While driving that stretch of the highway, we see metallic, zinc-covered transmission towers being erected, land being cleared for the line and lines being strung. It is a joint government/First Nations initiative being fulfilled in conjunction with Wataynikaneyap Transmission Project (Watay Project).

At the Musselwhite Mine turnoff, a major transformer station is being built for power distribution to the mine and then the feeders to the remote communities.

Musselwhite is a fly-in-fly-out mine but service vehicles use this road so there are clouds of dust like a summer snowstorm. We stay way right and slow down. The Musselwhite property is 17,548 hectares, entirely on First Nations land.

Since its first commercial production in April 1997, the mine has produced more than 4 million ounces of gold.

From the junction, there are few signs and little traffic. One sign has the mileage to distant First Nation communities accessed by the network of winter roads.

We catch sight of a red and white Stirland sign.

Located on Stirland Lake, it is the site of a former residential school known as the Wahbon Bay Academy. Students were flown in to it after it was opened in 1971 and it operated as a boys’ school until 1986 when the school merged with the Cristal Lake girls’ school run by Northern Youth Programs (Mennonites).

In 1987 students staged a protest against what they considered excessively restrictive conditions at the school, it closed in 1991. There is time for reflection as we drive another 83 km to the end of the road at Windigo Lake.

This is where the network of winter roads start crossing more of the boreal forest and taiga. That is why the extension of secondary highway #599 was created for the winter roads and the Musselwhite mine.

You can see a winter roads piece of machinery, a drag, and another private road leading toward North Caribou Lake which will eventually become a permanent road as the power project and other roads move to the other communities.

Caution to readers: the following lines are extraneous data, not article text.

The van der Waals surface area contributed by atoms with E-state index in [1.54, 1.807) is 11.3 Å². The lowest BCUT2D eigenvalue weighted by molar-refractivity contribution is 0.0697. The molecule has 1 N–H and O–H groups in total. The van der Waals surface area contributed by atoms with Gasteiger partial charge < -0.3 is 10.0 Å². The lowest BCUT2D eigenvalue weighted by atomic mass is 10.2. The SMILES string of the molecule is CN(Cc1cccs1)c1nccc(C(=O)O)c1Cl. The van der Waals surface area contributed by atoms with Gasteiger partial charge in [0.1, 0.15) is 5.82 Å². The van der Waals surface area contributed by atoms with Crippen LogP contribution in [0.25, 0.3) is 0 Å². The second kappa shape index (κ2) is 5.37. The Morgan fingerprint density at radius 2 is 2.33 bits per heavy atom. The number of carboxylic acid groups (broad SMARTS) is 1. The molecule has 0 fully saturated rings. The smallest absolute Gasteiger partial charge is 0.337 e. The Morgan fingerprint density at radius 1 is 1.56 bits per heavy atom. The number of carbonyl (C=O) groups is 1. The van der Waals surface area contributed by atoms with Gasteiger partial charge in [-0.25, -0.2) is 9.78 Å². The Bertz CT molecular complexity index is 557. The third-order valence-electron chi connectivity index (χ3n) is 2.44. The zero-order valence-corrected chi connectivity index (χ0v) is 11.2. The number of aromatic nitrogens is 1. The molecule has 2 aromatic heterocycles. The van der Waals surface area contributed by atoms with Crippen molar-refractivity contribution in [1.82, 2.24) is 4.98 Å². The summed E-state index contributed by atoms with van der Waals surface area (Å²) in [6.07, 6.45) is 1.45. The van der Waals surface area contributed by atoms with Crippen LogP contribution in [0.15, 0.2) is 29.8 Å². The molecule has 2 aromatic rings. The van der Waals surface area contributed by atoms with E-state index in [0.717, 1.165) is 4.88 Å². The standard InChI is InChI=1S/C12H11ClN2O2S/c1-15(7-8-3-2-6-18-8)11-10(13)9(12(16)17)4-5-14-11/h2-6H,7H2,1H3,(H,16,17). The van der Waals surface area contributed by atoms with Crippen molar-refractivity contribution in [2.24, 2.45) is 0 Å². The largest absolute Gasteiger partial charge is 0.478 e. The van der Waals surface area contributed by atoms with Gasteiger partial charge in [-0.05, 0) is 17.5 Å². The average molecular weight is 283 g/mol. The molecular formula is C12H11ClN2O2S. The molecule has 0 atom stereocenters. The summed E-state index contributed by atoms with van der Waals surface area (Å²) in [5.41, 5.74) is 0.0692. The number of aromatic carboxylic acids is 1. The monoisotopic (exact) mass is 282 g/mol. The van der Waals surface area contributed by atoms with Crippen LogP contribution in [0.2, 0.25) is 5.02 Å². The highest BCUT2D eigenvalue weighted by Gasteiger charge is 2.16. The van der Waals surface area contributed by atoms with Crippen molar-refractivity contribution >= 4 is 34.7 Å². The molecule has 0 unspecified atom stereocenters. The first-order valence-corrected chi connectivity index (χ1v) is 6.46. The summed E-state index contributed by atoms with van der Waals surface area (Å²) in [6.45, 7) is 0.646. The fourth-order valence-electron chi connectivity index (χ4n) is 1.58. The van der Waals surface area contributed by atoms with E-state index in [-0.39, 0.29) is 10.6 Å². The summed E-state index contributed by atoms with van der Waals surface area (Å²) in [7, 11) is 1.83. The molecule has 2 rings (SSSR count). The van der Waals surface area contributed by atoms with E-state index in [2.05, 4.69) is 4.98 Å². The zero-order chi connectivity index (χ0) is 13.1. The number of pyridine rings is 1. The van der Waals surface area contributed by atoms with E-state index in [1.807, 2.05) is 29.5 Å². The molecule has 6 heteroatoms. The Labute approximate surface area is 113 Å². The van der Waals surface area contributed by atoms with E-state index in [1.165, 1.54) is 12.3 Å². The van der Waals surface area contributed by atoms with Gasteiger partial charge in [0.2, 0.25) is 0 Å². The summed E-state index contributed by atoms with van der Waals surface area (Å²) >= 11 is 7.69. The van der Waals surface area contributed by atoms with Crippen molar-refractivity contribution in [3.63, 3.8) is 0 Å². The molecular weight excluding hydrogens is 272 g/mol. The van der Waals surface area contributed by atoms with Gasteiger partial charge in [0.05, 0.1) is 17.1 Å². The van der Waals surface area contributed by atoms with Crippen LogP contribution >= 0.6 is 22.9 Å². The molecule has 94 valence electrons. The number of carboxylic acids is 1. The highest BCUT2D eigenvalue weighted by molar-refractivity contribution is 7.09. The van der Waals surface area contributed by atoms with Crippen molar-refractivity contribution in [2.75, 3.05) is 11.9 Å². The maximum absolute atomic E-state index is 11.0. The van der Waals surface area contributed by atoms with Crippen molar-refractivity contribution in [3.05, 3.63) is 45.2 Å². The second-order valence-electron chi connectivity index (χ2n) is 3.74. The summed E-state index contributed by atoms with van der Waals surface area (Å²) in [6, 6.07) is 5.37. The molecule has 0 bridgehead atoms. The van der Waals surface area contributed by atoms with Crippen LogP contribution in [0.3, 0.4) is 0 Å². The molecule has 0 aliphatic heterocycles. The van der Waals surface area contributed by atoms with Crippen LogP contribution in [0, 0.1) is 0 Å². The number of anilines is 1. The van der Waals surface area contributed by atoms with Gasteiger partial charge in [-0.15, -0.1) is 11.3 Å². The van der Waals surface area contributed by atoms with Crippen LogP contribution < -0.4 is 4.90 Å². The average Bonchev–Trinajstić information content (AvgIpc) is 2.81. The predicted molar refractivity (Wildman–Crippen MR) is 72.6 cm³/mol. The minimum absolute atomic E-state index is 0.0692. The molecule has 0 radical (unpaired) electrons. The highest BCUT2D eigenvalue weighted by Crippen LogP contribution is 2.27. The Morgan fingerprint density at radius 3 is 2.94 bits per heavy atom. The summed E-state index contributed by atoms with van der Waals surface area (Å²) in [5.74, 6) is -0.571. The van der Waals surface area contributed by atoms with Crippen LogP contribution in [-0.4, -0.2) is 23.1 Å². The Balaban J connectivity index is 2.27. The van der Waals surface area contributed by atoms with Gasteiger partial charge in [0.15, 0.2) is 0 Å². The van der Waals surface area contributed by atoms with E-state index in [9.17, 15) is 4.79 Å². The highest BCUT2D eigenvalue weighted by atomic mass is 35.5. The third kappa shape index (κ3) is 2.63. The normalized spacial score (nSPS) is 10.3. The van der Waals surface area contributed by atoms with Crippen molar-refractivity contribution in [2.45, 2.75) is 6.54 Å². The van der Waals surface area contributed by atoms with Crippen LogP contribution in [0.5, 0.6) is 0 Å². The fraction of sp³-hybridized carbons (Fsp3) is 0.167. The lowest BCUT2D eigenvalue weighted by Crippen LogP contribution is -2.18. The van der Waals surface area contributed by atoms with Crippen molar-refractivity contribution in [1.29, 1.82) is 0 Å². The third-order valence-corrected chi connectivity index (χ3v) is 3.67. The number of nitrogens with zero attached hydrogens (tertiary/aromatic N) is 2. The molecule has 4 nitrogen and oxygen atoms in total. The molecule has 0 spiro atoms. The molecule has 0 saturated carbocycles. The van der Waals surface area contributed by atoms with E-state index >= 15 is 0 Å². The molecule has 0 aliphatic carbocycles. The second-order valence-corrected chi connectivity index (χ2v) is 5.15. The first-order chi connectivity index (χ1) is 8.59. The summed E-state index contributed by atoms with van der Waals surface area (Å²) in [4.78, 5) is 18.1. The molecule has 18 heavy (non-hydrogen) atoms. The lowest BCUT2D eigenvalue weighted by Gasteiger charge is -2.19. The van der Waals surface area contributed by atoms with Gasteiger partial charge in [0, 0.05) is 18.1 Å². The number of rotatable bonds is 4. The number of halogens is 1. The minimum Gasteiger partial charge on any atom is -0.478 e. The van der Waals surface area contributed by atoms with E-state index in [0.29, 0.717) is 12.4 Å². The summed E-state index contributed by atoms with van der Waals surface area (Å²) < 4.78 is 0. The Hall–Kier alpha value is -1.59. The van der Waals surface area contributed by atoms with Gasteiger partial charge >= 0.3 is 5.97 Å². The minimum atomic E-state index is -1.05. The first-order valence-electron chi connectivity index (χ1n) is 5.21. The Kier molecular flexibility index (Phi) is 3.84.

Our arrival at the end of the road is sort of anticlimactic because we are tired. We take the time for photos with a commemorative sign and then turnaround.

The end of the road is UTM Zone 15 U E 602325 N 5832245 or N 52° 37’ 49.9” W 91° 29’ 17.2”. Sault Ste. Marie-Sudbury-North Bay is located at approximately 47 degrees north latitude. Each degree of latitude is approximately 111 km, so we are another 600 km north.

It is time for the second nap in Pickle Lake as dawn is circa 4:30 a.m.

On the return trip and for good measure, we take on two sidebar trips.

For the first, we turn south on Highway 11 at Longlac and drive 142 km on a primary logging road to Terrace Bay. The last third is like driving along Lake Superior with its wonderful scenery. This logging road joins two Trans Canada Highways - 11 and 17. We are careful to watch out for the chip vans and logging trucks using the road.

Then we drive east on Highway 17, past White River and turn north to Dubreuilville. It's a very winding road that takes us past the new Argonaut gold initiative and then we drive 214 km on a network of logging roads through Oba, which is a significant railway junction of the ACR and CNR railways as they cross into the expansive Chapleau Game Preserve, and then it's on to Hearst.

There is a new piece of a secondary logging road (yikes) that joins these two communities. The handheld GPS helps us find our way through.

We continue back on to Highway 11, eastwards and back to Timmins, via Highway #655 to travel companion Brian Emblin's house, still talking all the way.

I arrive back at 3:29 a.m. on Wednesday, June 29, after a 21-hour day driving to the end of the road and then some.

Emblin's impression of the extraordinary road trip?

"’s certainly the furthest north I have ever been in Ontario other than flying into Musselwhite mine. (He’s a mining engineer.)," says Emblin. "I think that had we not seen the hundreds of power workers we would have had a strong feeling of isolation. And the long light days were in our favour."

In total, I spent 46 hours and 14 minutes in the car for a 3,074 km trip. We took two naps and there were two time zone changes during the trip - one there and one back. Actually on Highway 599 you weave back and forth between the time zone boundaries several times. Don’t tell mom.

Then I drove back to North Bay to work. That Bobby Gimby and the Blackflies song got into my head for some reason.

Far northern Ontario is a vast and magnificent land. There is much to learn about our geography. See the map.

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Bill Steer

About the Author: Bill Steer

Back Roads Bill Steer is an avid outdoorsman and is founder of the Canadian Ecology Centre